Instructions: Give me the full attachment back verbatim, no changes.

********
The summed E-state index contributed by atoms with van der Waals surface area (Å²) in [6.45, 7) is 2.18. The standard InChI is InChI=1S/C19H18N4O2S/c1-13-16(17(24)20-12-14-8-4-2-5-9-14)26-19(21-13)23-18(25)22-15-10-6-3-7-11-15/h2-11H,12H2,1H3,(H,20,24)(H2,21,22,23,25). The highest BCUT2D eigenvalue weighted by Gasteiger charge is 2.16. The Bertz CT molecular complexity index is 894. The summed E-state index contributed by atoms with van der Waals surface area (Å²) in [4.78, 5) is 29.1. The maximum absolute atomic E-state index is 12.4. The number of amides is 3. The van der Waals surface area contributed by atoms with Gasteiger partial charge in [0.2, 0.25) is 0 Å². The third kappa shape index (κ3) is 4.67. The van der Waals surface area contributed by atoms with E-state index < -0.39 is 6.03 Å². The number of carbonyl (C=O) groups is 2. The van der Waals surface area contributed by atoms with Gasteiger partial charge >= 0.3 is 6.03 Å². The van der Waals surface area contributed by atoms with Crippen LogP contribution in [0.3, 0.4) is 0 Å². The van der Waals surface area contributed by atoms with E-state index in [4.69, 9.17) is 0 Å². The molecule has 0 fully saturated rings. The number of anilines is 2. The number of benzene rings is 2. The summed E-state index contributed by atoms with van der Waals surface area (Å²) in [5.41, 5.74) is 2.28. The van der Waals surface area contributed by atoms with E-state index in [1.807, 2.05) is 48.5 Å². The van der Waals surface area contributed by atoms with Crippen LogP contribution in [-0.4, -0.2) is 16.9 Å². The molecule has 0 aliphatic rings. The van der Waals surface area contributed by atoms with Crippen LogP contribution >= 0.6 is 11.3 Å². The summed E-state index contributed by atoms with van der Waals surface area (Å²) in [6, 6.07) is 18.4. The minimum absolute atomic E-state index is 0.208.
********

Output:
The summed E-state index contributed by atoms with van der Waals surface area (Å²) in [6.45, 7) is 2.18. The standard InChI is InChI=1S/C19H18N4O2S/c1-13-16(17(24)20-12-14-8-4-2-5-9-14)26-19(21-13)23-18(25)22-15-10-6-3-7-11-15/h2-11H,12H2,1H3,(H,20,24)(H2,21,22,23,25). The highest BCUT2D eigenvalue weighted by Gasteiger charge is 2.16. The Bertz CT molecular complexity index is 894. The summed E-state index contributed by atoms with van der Waals surface area (Å²) in [4.78, 5) is 29.1. The maximum absolute atomic E-state index is 12.4. The number of amides is 3. The van der Waals surface area contributed by atoms with Gasteiger partial charge in [0.2, 0.25) is 0 Å². The third kappa shape index (κ3) is 4.67. The van der Waals surface area contributed by atoms with E-state index < -0.39 is 6.03 Å². The number of carbonyl (C=O) groups is 2. The van der Waals surface area contributed by atoms with Gasteiger partial charge >= 0.3 is 6.03 Å². The van der Waals surface area contributed by atoms with Crippen LogP contribution in [0.3, 0.4) is 0 Å². The van der Waals surface area contributed by atoms with E-state index in [4.69, 9.17) is 0 Å². The molecule has 0 fully saturated rings. The number of anilines is 2. The number of benzene rings is 2. The summed E-state index contributed by atoms with van der Waals surface area (Å²) in [5.41, 5.74) is 2.28. The van der Waals surface area contributed by atoms with E-state index in [1.807, 2.05) is 48.5 Å². The van der Waals surface area contributed by atoms with Crippen LogP contribution in [-0.4, -0.2) is 16.9 Å². The molecule has 0 aliphatic rings. The van der Waals surface area contributed by atoms with Crippen LogP contribution >= 0.6 is 11.3 Å². The summed E-state index contributed by atoms with van der Waals surface area (Å²) in [6, 6.07) is 18.4. The minimum absolute atomic E-state index is 0.208.